The students will then use these coded games with MakeyMakey and a create a controller like these musical instruments/controllers my students created at Labz at my school Charter High School for Architecture and Design in Philadelphia.

Happy Coding!


#LatinoHAC

Christopher Sweeney
27
 

Women in Baseball and the Post Office

This collection explores this essential question: How was the changing status of women in American society during the late 19th and early 20th century represented in professional baseball and the United States Postal Service. In small groups, students will discuss this underlying question through the variety of resources in this collection, examining the historical access women have had to these institutions, their divergent experiences compared to their male counterparts, and how women have historically been depicted on USPS stamps. Some supporting questions to scaffold inquiry can be found in the “Notes to Other Users” section.

Jessica Rosenberry
28
 

Sites Unseen: Navigating Complexity and Grappling with Uncertainty

Trevor Paglen: Sites Unseen combines the disciplines of art, science, and investigative journalism to bring unseen and, at times, unsettling elements of our contemporary world to light. Zooming outward from personal, to local, and finally global implications of this work, participants will work collaboratively to identify extensions and troubleshoot any challenges of this content for the classroom.

All Grade Levels

Elizabeth Dale-Deines
15
 

Express Yourself: Creating a Graphic Novel Exploring Identity with the National Portrait Gallery

Considering the growing popularity of the graphic novel, could they be a venue for your students to explore and express identity? This collection offers interactive activities that incorporate building the structure of comic book and graphic novel pages. Utilizing the special exhibition Eye to I: Self-Portraits from 1900 to Today, this workshop takes a close look at self-portraiture as a means of exploring identity. The ideas here were presented by Sean Murphy, art teacher at Samuel Tucker Elementary School, in Fall 2018 and Spring 2019. 

#NPGteach

Briana White
21
 

Exploration of Different Gold Mining Tools and Techniques, at Columbia State Historic Park

Historical images of placer gold mining tools and techniques used, in Columbia, CA may be used for learning different placer gold mining techniques. These visual aids may provide a better understanding of how the types of mining tools changed over time, in Columbia, CA. As the California Gold Rush began miners traveled throughout the Sierra Nevada foothills, in search for gold. These miners traveled with very few items; some which included a gold pan, pick and shovel for easier travel. As more gold was discovered, mining parties established mining camps or tent towns; and, the cradle or rocker box was used to wash gold. Further development of mining camps brought in the use of long toms, sluice boxes and water diversions created for mining. The history of Columbia State Historic Park follows this storyline, but evolved into a full-scale mining town. Eighty-Seven Million dollars worth of gold, in the 1860s prices (Twelve to Sixteen dollars per ounce vs. current price of gold is over One Thousand dollars) was extracted from Columbia, CA. The amount of gold not only attracted miners, but business people, as well. In the mid 1850s, brick buildings with iron doors were built to provide more stable structures for the strong merchant economy. Today Columbia State Historic Park is home to the largest collection of gold rush era brick buildings, in California; whereas, structures of other mining camps of the California Gold Rush no longer exist.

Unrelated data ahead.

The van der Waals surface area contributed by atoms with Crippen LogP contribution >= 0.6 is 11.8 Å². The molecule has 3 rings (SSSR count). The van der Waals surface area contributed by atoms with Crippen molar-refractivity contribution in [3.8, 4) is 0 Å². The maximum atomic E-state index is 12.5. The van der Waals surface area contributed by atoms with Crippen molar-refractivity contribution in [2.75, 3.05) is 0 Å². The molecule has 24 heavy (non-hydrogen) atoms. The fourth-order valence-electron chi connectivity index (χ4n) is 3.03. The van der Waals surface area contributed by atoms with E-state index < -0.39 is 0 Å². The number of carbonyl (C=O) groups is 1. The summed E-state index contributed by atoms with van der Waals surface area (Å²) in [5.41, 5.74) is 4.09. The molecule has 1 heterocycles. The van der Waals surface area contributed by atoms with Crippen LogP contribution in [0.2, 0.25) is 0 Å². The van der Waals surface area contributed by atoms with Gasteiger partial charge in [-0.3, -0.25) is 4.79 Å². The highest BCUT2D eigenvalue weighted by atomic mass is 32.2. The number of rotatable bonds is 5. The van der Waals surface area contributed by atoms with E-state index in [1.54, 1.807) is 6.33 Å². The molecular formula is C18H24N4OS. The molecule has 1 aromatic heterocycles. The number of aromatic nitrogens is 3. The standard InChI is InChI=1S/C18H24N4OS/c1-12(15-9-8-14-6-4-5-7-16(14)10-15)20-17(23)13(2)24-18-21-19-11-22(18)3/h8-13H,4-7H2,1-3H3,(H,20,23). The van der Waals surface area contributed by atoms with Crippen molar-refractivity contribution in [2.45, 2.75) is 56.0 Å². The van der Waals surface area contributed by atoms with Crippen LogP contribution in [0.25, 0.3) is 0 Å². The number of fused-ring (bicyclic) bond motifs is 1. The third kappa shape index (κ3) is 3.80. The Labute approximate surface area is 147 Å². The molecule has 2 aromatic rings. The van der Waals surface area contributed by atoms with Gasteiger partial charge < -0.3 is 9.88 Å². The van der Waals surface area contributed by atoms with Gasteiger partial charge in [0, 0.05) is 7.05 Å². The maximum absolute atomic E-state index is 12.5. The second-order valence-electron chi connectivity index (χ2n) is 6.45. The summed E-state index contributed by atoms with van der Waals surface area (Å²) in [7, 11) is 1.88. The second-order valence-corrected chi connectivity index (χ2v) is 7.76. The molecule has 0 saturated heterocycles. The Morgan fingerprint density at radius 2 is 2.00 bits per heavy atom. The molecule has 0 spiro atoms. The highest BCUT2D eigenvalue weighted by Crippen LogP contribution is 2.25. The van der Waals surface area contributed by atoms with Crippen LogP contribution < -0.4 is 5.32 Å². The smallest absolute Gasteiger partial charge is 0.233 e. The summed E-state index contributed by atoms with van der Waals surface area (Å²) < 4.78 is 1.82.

Columbia State Historic Park
7
 

The California Gold Rush: A Journey to the Goldfields

The famous discovery of gold in California, forever changed the landscape, economy and culture of California by the hundreds of thousands of people who migrated during California's gold rush. The famous discovery was made by James Marshall, at Sutter's Mill, on January 24th, 1848. Rumors and stories spread throughout the land of the discovery of gold, in California. The discovery was confirmed by President Polk,  11th President of the United States. President Polk made the announcement of the gold discovery, in California and the news spread world wide. Hundreds of thousands of people migrated to California from all around the world during the California Gold Rush of 1849. The journeys were long and dangerous. The three major routes are: around Cape Horn by ship (six to eight months), the Isthmus of Panama (two to three months), and the Overland trail (three to five months). By ship, dangers included: ship wrecks, lack of food and water, seasickness and disease. Ships that survived the long journeys arrived to the ports of San Francisco, where the migrants continued their journeys to the foothills of the Sierra Nevada.